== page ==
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SportsShooter.com: Member Message Board

Why Do Photo Contest Winners Look Like Movie Posters?
Dylan Brown, Photographer
Helena | MT | USA | Posted: 12:49 PM on 02.20.13
->> A recent blog post by Allen Murabayashi brings up an important question... have photojournalists gone too far with post editing?
http://blog.photoshelter.com/2013/02/why-do-photo-contest-winners-look-like.../
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Paul Hayes, Photographer, Photo Editor
Littleton | NH | USA | Posted: 12:52 PM on 02.20.13
->> You might want to check the thread below this one.
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Matt Cashore, Photographer
South Bend | IN | USA | Posted: 4:32 PM on 02.20.13
->> Very well-stated follow-up to that post by Allen:


http://blog.photoshelter.com/2013/02/darkrooms-are-irrelevant-and-the-truth.../
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Dave Breen, Photographer
Somerset | PA | USA | Posted: 7:07 PM on 02.20.13
->> Has he seen the RAW files of any of these images? I don't know if he's referring to the second version of the Hansen image as the "original"; it's identified as "how it was first published".

He criticizes a Senator for an inaccurate statement, but provides no proof of his own.

A blog is as likely to be a zealot's soapbox as a educator's lectern.
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Chuck Liddy, Photographer, Photo Editor
PLANET | EARTH | | Posted: 1:05 AM on 02.22.13
->> That is a great photo. I don't give a crap about the "post processing" in this case. It just isn't photoshopped enough to "bother" me. I've dealt with contests and photographers who manipulated them beyond the scope of decency (and outside the ethical boundaries)...this passes the "sniff" test. Anyone who has a heartbeat and has been entering contests for the last 30 years knows contest images are tweaked...albeit some more than others...and yeah some go way over the line. does this image fit in that category? no. no content is removed. there is no excessive dodging or burning. It's a great photo. I'm confused with the drama. this is one of those cases where anyone complaining sounds like a sour grapes kind of thing. we should all be so lucky to make a shot like that.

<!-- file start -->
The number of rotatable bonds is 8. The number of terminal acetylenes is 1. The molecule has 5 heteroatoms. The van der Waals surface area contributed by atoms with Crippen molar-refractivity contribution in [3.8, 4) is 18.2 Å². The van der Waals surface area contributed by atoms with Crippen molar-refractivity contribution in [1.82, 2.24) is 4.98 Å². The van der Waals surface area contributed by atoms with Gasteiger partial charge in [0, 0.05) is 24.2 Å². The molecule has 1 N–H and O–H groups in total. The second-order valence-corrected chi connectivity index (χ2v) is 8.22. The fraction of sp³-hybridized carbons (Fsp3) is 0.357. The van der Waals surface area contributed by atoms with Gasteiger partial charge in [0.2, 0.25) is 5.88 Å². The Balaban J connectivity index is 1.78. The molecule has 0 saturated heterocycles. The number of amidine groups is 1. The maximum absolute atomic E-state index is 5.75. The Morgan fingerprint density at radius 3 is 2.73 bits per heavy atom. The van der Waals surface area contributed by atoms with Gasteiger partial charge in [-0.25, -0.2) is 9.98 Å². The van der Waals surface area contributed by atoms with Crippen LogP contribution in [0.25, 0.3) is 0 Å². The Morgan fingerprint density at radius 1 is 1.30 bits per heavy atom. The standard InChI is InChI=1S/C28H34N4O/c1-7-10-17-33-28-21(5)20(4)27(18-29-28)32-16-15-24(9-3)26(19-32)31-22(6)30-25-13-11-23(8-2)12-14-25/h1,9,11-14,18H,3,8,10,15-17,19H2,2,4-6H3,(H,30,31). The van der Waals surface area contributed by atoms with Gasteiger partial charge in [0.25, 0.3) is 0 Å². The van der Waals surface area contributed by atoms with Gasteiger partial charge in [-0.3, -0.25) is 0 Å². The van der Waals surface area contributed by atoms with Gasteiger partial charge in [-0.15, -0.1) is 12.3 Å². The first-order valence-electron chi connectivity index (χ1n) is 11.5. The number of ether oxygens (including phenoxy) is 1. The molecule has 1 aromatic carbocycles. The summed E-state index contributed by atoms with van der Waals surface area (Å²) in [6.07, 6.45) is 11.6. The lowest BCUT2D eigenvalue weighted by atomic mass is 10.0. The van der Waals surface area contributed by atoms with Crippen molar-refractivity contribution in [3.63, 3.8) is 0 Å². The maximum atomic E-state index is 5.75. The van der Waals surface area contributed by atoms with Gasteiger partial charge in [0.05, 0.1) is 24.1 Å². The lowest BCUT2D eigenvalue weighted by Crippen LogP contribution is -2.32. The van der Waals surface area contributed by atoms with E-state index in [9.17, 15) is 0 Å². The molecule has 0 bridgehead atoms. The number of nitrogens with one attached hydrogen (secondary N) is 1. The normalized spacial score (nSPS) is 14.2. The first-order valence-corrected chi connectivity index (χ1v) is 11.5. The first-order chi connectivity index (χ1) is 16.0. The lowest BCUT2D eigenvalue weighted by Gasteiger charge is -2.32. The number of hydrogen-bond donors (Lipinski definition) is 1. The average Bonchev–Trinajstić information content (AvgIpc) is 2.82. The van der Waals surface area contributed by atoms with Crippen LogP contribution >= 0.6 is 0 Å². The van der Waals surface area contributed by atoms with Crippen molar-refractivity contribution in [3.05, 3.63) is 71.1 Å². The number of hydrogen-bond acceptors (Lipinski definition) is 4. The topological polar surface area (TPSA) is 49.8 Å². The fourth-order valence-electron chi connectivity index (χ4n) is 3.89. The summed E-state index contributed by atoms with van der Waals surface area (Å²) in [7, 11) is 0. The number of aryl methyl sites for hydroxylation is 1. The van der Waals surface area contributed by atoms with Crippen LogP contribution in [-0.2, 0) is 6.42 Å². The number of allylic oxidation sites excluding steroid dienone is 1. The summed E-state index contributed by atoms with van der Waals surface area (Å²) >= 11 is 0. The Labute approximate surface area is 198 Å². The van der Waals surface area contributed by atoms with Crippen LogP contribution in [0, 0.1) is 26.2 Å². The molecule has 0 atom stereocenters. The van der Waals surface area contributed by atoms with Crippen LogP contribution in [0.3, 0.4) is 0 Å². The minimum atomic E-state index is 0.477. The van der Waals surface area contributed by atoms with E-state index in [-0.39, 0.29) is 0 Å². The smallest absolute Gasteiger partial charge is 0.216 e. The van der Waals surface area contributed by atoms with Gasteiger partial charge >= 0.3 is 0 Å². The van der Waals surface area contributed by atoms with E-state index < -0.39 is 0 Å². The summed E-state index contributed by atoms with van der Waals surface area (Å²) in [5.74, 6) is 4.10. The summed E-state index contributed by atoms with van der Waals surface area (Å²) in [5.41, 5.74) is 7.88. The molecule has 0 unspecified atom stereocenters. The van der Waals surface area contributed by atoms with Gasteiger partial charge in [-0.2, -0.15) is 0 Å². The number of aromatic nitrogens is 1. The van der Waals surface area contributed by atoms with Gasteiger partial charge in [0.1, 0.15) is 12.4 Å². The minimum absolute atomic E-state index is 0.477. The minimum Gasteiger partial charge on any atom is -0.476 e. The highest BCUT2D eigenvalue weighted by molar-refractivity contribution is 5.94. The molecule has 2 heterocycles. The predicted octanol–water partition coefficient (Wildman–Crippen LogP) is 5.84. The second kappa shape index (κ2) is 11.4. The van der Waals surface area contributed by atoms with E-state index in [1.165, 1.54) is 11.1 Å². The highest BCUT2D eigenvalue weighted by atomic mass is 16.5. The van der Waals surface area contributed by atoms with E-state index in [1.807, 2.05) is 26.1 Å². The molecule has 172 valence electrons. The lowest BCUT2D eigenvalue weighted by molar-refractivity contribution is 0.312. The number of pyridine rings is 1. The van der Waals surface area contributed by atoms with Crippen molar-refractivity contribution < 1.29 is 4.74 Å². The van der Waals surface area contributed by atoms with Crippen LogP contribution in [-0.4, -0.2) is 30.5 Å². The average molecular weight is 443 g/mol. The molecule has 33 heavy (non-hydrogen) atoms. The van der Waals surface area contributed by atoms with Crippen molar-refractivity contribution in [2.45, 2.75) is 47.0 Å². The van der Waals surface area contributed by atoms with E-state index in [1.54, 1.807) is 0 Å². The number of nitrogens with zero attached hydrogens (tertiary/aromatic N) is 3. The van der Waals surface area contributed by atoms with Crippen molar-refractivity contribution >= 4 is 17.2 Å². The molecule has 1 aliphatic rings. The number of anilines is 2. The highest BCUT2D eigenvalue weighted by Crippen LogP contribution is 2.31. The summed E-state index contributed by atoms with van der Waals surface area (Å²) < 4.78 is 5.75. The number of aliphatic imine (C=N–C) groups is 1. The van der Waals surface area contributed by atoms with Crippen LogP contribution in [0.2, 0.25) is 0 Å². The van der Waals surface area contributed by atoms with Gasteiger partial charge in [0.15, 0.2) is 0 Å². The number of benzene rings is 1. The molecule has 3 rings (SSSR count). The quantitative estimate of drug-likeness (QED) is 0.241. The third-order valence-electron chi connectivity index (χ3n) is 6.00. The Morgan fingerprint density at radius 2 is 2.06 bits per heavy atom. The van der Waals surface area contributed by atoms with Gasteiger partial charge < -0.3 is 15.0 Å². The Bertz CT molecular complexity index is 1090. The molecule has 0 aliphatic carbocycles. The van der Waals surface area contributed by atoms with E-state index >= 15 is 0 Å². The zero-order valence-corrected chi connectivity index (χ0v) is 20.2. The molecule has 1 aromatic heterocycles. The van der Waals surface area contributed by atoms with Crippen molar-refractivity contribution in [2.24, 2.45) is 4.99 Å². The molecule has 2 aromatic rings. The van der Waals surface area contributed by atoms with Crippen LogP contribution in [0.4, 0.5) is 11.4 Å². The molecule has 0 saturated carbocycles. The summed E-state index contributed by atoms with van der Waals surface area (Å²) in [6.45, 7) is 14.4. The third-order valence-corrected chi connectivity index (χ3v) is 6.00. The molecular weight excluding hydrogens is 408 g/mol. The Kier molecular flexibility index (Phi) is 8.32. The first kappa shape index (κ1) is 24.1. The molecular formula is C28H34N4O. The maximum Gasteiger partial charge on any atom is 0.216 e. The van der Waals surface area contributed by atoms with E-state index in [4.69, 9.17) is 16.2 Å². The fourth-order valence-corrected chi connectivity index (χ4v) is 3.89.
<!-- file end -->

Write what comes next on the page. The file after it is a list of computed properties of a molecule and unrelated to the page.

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Chuck Liddy, Photographer, Photo Editor
PLANET | EARTH | | Posted: 1:18 AM on 02.22.13
->> ...as a caveat I must say after seeing the winner of last year's WPP I at least didn't think the judges were smoking crack this year......8)
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Chuck Liddy, Photographer, Photo Editor
PLANET | EARTH | | Posted: 3:16 AM on 02.22.13
->> In case I didn't make it clear....I think Allen is totally off base attacking this image. it doesn't matter how saturated it was. or if it was black and white. there are two dead children. the photographer was in the right place at the right time. it doesn't get any more real than that. I think it's shameful to even question a photo with this much power and impact. anyone questioning the "toning" needs to get a life.
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Chuck Liddy, Photographer, Photo Editor
PLANET | EARTH | | Posted: 8:54 AM on 02.22.13
->> Sorry if I offended our local crackhead in the above post. Geez.
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David Harpe, Photographer
Denver | CO | USA | Posted: 9:46 AM on 02.22.13
->> I think it's shameful to even question a photo with this much power and impact.

"Shameful"? RUFKM?

If ANY photo should be capable of standing up to ANY level of scrutiny, it should be a World Press Photo of the Year. This is a photo that is supposed to represent world-class photojournalism. Scrutinize the hell out of it. It should be able to take it. That's the point of good photojournalism - accurate, powerful documentation of a moment that can hold up regardless of how much you examine it.

As has been said many times before in previous situations involving obviously manipulated/toned/whatever photos, the problem you run into when this type of thing is done is it gets people to asking "...if they went this far, what else did they do?" The discussion in this thread - and many others like it elsewhere - could have been avoided if the photographer had simply submitted the original, as-published photo with the blown out sky and realistic lighting.

The toning/sharpening done to this image is right on the edge of compromising the integrity of the photo. I just wonder why he thought he needed to Dragan-tone it for the contest. The photo has two dead children, a brilliant composition and moment. Why on earth did he think that wasn't going to be enough?

Maybe it's because previous winners had done the same thing and he thought realistic photos didn't stand a chance.
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Chuck Liddy, Photographer, Photo Editor
PLANET | EARTH | | Posted: 10:20 AM on 02.22.13